Whatever you own, adopting a few good habits will help you cut down on the amount of juice you use.
Turn down the brightness: Televisions leave the factory too bright because they're optimized for use in showrooms, not in your living room. Lowering the brightness setting will save electricity, increase the set's lifespan, and produce a better-looking picture.
Look for energy savings options: Many newer TVs may have options that let you sacrifice power for performance. You'll probably end up with an image that isn't as bright (as recommended above) and a TV that takes a few more seconds to warm up when you turn it on. But it's well worth it.
Use the TV's built-in speakers: Your separate surround-sound amplifier and speakers greatly enhance a big action flick, but they add nothing to the director's commentary. So turn on the amplifier only when the big sound makes a difference.
Truly turn off your gear: Your HDTV, amplifier, cable box, DVR, and DVD or Blu-ray Disc player all suck electricity when they're switched "off." Of those, only your DVR (and maybe your cable box, if it's separate from the DVR) has a legitimate reason to remain on call in this way: Without a stream of constant power, the DVR can't turn itself to fully active mode to record on schedule. The only advantage you get from the other gadgets that burn electricity continuously is the minor convenience of being able to turn them on with a remote and have them start up faster.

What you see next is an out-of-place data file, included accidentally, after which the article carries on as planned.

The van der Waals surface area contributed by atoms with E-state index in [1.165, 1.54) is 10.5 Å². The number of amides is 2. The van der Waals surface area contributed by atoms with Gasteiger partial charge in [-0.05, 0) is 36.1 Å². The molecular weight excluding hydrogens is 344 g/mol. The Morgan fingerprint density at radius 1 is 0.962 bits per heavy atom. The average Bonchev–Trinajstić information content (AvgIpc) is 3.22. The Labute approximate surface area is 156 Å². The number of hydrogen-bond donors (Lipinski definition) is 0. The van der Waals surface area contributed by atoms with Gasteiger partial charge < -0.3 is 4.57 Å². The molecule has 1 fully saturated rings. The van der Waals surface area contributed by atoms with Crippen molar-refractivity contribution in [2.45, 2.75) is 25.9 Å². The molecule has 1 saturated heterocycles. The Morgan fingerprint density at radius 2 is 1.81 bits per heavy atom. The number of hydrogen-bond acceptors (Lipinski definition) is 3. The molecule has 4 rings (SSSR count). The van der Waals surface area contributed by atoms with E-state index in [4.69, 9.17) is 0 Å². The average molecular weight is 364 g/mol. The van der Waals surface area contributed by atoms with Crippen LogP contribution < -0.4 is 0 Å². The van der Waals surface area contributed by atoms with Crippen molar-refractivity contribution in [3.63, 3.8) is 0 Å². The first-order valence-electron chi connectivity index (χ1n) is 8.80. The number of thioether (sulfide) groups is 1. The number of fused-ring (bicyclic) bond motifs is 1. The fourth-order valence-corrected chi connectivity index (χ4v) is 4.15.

Adding a second surge protector to your home-theater setup will put a stake in the heart of those vampires. Plug your TV, disc player, and amplifier into one protector, and mount that one in a convenient location. Then plug your DVR and anything else into another. When you're done watching TV, turn off the first protector.
Alternatively you can achieve the same result with a single surge protector, but it has to be a smart one. The Monster GreenPower Digital PowerCenter MDP 900 and the Belkin Conserve AV can shut off some of the plugs on their strip while leaving others live.
Use that smaller TV: If you own two televisions, use the smaller, more modest one to view size-neutral programs. Case in point: Jon Stewart doesn't look any better on a 50-inch screen. Really.
Relax and enjoy the show: After all, if you don't like what you watch, you're wasting your time as well as your electricity.
This story, "Power-Saving Tips for Your Home Theater" was originally published by PCWorld.